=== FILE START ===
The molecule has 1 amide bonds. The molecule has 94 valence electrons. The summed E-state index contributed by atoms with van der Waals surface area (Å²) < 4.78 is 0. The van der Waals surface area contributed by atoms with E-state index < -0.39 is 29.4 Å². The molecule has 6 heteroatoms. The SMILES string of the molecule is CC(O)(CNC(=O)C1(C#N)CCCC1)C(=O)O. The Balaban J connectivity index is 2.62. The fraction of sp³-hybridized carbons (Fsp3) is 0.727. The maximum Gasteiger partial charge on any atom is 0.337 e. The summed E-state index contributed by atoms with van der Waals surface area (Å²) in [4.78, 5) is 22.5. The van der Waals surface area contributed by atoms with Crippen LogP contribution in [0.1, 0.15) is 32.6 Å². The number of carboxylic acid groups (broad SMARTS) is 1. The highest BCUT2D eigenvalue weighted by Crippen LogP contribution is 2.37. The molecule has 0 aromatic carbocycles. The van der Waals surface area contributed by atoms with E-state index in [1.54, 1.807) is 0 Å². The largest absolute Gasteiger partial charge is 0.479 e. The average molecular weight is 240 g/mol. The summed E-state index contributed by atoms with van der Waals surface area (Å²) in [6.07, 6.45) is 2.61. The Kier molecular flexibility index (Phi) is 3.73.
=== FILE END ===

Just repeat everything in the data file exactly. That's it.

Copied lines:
The molecule has 1 amide bonds. The molecule has 94 valence electrons. The summed E-state index contributed by atoms with van der Waals surface area (Å²) < 4.78 is 0. The van der Waals surface area contributed by atoms with E-state index < -0.39 is 29.4 Å². The molecule has 6 heteroatoms. The SMILES string of the molecule is CC(O)(CNC(=O)C1(C#N)CCCC1)C(=O)O. The Balaban J connectivity index is 2.62. The fraction of sp³-hybridized carbons (Fsp3) is 0.727. The maximum Gasteiger partial charge on any atom is 0.337 e. The summed E-state index contributed by atoms with van der Waals surface area (Å²) in [4.78, 5) is 22.5. The van der Waals surface area contributed by atoms with Crippen LogP contribution in [0.1, 0.15) is 32.6 Å². The number of carboxylic acid groups (broad SMARTS) is 1. The highest BCUT2D eigenvalue weighted by Crippen LogP contribution is 2.37. The molecule has 0 aromatic carbocycles. The van der Waals surface area contributed by atoms with E-state index in [1.54, 1.807) is 0 Å². The largest absolute Gasteiger partial charge is 0.479 e. The average molecular weight is 240 g/mol. The summed E-state index contributed by atoms with van der Waals surface area (Å²) in [6.07, 6.45) is 2.61. The Kier molecular flexibility index (Phi) is 3.73.